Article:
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Let's talk about a RLC series circuit. R, L and C are in series with a battery and a switch. The switch is open. L and C are discharged.

At t=0, the switch is closed and the battery (V1) feeds the circuit.

To find the equation for the voltage across the capacitor, I apply KVL to the circuit and get this:

\$ V_1(t) = Ri + L\frac{di}{dt} + V_C(t) \$

this later turns in to this:

\$ \frac{V_1}{LC} = \frac{d^2V_C(t)}{dt^2} + \frac{R}{L} \frac{dV_C(t)}{dt} + \frac{1}{LC}V_C(t) \$

After a few hours or brain melting, I get the final result for the equation of voltage across the capacitor

CRITICALLY DAMPED

\$ V_C(t) = (At + B) \thinspace e^{-\alpha t} \$

OVERDAMPED

\$ V_C(t) = Ae^{m_1t} + Be^{m_2t} \$

UNDERDAMPED

\$ V_C(t) = e^{- \alpha t}[K_1 \thinspace Cos(\omega_d t) + K_2 \thinspace Sin(\omega_d t) ] \$


The question now is: how do I find the current equations for the three cases?

The only thing I can see is that the current on a capacitor is equal to

\$ i_c = C \frac{dv}{dt} \$

If R, L and C are in series, the current is the same for the three.

So, all I have to do is to take the derivative of the voltage equations, that will give me, if there is no error in my math, the current equations...

CRITICALLY DAMPED

\$ i(t) = e^{-\alpha t}(A -\alpha At -\alpha B) \$

OVERDAMPED

\$ i(t) = m_1Ae^{m_1t} + m_2Be^{m_2t} \$

UNDERDAMPED

\$ i(t) = -\alpha e^{- \alpha t}(K1 Cos(\omega_d t) + K_2 Sin(\omega_d t) ] + \omega_d e^{- \alpha t}(K_2 Cos(\omega_d t) - K_1 Sin(\omega_d t) ] \$

Questions:

  1. is this how you find the current equations for that kind of circuit, if not, please point me in the right direction.
  2. are these equations for the current correct?

thanks


EDIT: I have found this page that gives the same equations for current that I have found for voltage (??)

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  • \$\begingroup\$ \$V_C(t)= \frac{1}{C}\int i dt\$, then differentiate the whole of your first equation. \$\endgroup\$ – Chu Nov 14 '18 at 0:42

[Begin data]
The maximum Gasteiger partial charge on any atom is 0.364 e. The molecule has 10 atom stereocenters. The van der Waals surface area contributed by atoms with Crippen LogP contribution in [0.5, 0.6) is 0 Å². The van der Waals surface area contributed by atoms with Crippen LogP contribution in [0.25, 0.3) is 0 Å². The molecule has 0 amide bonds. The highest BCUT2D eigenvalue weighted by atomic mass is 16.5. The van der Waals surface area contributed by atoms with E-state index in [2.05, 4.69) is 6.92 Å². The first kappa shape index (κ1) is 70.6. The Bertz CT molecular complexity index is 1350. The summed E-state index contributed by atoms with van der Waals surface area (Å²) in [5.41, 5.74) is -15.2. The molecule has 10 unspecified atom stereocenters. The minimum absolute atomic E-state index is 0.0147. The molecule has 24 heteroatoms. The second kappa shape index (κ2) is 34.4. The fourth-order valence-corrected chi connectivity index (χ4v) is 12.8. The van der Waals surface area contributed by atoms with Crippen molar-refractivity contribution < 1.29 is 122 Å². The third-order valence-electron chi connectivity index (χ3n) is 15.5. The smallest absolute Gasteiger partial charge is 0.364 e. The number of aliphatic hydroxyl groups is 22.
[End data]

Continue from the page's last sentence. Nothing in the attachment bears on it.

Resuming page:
• \$\begingroup\$ what equation are you talking about? \$\endgroup\$ – SpaceDog Nov 14 '18 at 0:52
  • \$\begingroup\$ See answer .... \$\endgroup\$ – Chu Nov 14 '18 at 1:00
  • \$\begingroup\$ Your differential equation looks right, but it appears you're lost in actually solving the math. Do you know how to determine if the circuit is under- critically, or over-damped? Do you know how to find the paremeters (\$a\$, \$\alpha\$, etc.)? That part is plain old math, not circuits any more. \$\endgroup\$ – TimWescott Nov 14 '18 at 1:55
  • \$\begingroup\$ Instead of finding the voltage across C, find the voltage equation across R then divide by R to find I. \$\endgroup\$ – Andy aka Nov 14 '18 at 12:58
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In your first equation, write \$\small V_c= \frac{1}{C}\large \int \small i\:dt \$, then differentiate the whole of this equation (including the constant source voltage).

This gives:

$$\small 0=R \frac{di}{dt}+L\frac{d^2i}{dt^2} +\frac{1}{C}i $$

Rearranging:

$$\small \frac{d^2i}{dt^2}+ \frac{R}{L} \frac{di}{dt}+\frac{1}{LC}i=0 $$

Then the auxiliary equation is: \$\small m^2+\frac{R}{L}m+\frac{1}{LC}=0 \$, etc...

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  • \$\begingroup\$ Looks nice until the rearranging, but then how is a second derivative equal to the square of the first derivative? \$\frac{d^2i}{dt^2} \ne (\frac{di}{dt})^2 \$ \$\endgroup\$ – U.L. Nov 14 '18 at 9:25
  • \$\begingroup\$ If I solve this equation, as you say, I end with the same equations for current and voltage. Is that correct? \$\endgroup\$ – SpaceDog Nov 14 '18 at 14:27
  • \$\begingroup\$ It depends which component you're taking the voltage across - the current and voltage are the same shape for the resistor, but not for the capacitor or inductor. \$\endgroup\$ – Chu Nov 15 '18 at 0:34
  • \$\begingroup\$ @U.L. Read about the solution of 2nd order ODE's - the answer to your question is too long to give here, but suffice to say that \$\small m \ne \frac{di}{dt}\$ \$\endgroup\$ – Chu Nov 15 '18 at 0:38

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